Ben Brody (@ BenBrodyDC) is a senior reporter at Protocol focusing on how Congress, courts and agencies affect the online world we live in. He formerly covered tech policy and lobbying (including antitrust, Section 230 and privacy) at Bloomberg News, where he previously reported on the influence industry, government ethics and the 2016 presidential election. Before that, Ben covered business news at CNNMoney and AdAge, and all manner of stories in and around New York. He still loves appearing on the New York news radio he grew up with.

Enterprise

Microsoft and Google are still using emotion AI, but with limits

Microsoft said accessibility goals overrode problems with emotion recognition and Google offers off-the-shelf emotion recognition technology amid growing concern over the controversial AI.

Emotion recognition is a well established field of computer vision research; however, AI-based technologies used in an attempt to assess people’s emotional states have moved beyond the research phase.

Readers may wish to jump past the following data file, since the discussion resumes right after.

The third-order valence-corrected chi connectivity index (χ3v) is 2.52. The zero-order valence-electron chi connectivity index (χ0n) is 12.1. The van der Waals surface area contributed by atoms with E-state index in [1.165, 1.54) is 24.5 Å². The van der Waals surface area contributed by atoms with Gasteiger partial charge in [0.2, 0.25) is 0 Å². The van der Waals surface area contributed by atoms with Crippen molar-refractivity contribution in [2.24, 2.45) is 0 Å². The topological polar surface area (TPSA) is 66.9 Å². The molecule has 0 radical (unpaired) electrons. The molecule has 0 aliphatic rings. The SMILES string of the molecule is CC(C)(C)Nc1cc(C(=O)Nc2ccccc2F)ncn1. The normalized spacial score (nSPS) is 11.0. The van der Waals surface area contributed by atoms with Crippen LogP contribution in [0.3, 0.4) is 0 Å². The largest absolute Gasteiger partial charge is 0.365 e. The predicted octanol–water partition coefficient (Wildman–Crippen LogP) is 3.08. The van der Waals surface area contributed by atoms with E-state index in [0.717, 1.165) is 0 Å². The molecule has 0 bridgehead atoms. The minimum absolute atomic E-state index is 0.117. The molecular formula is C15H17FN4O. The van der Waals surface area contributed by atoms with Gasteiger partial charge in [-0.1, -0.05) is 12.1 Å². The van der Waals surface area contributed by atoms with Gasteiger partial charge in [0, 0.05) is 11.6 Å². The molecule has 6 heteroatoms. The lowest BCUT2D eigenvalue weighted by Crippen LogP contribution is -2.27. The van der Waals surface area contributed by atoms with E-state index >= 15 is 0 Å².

Photo: Microsoft

Microsoft said last month it would no longer provide general use of an AI-based cloud software feature used to infer people’s emotions. However, despite its own admission that emotion recognition technology creates “risks,” it turns out the company will retain its emotion recognition capability in an app used by people with vision loss.

In fact, amid growing concerns over development and use of controversial emotion recognition in everyday software, both Microsoft and Google continue to incorporate the AI-based features in their products.

“The Seeing AI person channel enables you to recognize people and to get a description of them, including an estimate of their age and also their emotion,” said Saqib Shaikh, a software engineering manager and project lead for Seeing AI at Microsoft who helped build the app, in a tutorial about the product in a 2017 Microsoft video.

Keep Reading Show less
Kate Kaye

Kate Kaye is an award-winning multimedia reporter digging deep and telling print, digital and audio stories. She covers AI and data for Protocol. Her reporting on AI and tech ethics issues has been published in OneZero, Fast Company, MIT Technology Review, CityLab, Ad Age and Digiday and heard on NPR. Kate is the creator of RedTailMedia.org and is the author of "Campaign '08: A Turning Point for Digital Media," a book about how the 2008 presidential campaigns used digital media and data.

Latest Stories
Bulletins